The campaigning mother of the last person killed by a plastic bullet in the north has said she will continue her fight against their use in the north of Ireland as they once again appeared on the streets of north Belfast.
Fifteen-year-old Seamus Duffy died after being struck by a plastic bullet fired by an RUC man at an anti-internment bonfire in New Lodge on August 9, 1989, thirty years ago this week.
The teenager, who came from Oldpark in north Belfast, had travelled to New Lodge to watch the bonfire when trouble broke out and he was shot in the chest.
During an inquest in 1990 a pathologist said his heart had been crushed and there was a four inch laceration on his left lung.
The teenager’s parents Brendan and Kathleen, were later prominent members of the United Campaign Against Plastic Bullets.
On Thursday, PSNI (formerly RUC) riot police (pictured) aimed plastic bullet guns at nationalist youths at an anti-internment bonfire in the New Lodge, although it is believed no projectiles were fired.
Seamus’s mother this week vowed to continue to recover the truth of past killings and to finally eliminate the weapon.
“I will keep it going and when I go (my daughter) will keep it going and when she goes the grandchildren will keep it going,” she told the Belfast-based Irish News.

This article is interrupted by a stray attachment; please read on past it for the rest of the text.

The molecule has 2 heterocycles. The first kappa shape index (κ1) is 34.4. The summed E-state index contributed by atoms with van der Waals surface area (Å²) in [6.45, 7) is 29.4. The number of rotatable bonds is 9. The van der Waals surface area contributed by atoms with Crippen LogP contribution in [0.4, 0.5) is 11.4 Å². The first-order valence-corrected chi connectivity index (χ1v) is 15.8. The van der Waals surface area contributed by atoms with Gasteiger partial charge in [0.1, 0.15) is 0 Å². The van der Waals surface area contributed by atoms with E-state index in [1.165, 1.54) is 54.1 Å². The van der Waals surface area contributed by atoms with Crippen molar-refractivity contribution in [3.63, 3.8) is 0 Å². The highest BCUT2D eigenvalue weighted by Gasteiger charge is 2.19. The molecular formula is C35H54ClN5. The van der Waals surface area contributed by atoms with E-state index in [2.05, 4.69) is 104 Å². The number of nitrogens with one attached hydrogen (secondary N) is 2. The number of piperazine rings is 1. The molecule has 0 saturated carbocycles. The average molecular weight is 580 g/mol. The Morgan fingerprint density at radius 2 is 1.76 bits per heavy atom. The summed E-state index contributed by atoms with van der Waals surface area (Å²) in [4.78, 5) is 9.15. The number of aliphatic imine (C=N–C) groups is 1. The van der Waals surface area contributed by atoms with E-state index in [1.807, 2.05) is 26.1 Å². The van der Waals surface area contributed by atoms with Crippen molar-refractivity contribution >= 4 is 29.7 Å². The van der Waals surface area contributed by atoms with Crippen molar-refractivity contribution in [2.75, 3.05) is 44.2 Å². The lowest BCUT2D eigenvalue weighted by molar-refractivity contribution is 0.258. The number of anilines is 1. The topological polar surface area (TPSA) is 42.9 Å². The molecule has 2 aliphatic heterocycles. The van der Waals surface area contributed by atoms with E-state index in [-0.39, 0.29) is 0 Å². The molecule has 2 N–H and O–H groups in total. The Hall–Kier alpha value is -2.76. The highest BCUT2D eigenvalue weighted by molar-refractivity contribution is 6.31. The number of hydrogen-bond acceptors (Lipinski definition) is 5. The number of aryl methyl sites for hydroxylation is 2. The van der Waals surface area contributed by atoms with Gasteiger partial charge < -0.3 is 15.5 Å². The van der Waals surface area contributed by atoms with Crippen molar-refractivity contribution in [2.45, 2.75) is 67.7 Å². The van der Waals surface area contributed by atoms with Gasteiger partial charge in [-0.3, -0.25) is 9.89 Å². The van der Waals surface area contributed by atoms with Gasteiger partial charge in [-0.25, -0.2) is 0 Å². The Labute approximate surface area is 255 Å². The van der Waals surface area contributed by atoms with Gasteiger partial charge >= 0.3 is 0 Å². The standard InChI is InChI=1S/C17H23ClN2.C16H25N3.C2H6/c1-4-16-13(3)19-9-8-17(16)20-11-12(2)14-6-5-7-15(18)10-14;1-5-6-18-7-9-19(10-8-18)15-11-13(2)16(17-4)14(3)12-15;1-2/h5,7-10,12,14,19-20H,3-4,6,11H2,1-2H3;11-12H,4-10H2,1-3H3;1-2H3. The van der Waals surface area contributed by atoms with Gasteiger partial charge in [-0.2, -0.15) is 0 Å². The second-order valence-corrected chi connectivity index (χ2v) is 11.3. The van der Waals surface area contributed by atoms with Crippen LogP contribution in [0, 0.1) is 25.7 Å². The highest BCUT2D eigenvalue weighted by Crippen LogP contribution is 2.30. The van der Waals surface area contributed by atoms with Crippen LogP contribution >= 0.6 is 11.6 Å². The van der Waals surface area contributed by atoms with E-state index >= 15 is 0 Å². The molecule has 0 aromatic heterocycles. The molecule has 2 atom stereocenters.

“Everybody has the right to life no matter who or what they are and everybody’s heartache is the same.
“They (the RUC) were supposed to be the law keepers enforcing the law and they were running around (killing) people.
“Seamus was the only person in north Belfast killed by a plastic bullet and I hope he is the last, I would not wish it on anybody.”
Her daughter Christine revealed how her father Brendan, who died last year, was threatened when he rushed to a hospital after learning that his son had been shot.
“The peeler was pushing my daddy against the wall, she said. “He said ‘keep it up and you will be the as your son’. The doctor told the police to ‘move out of this hospital’.”
Christine explained how another member of the medical staff approached the family.
“A nurse came in and said ‘come in and take his clothes now because if you don’t they (RUC) will tamper with them.”
Mike Ritchie from Relatives for Justice said: “There can be no doubt that their determination and energy in publicising the dangers of these lethal weapons and calling for accountability from the British authorities partly explains why they have been used so seldom over the last two decades.
“The PSNI should take the next step and get rid of them once and for all.”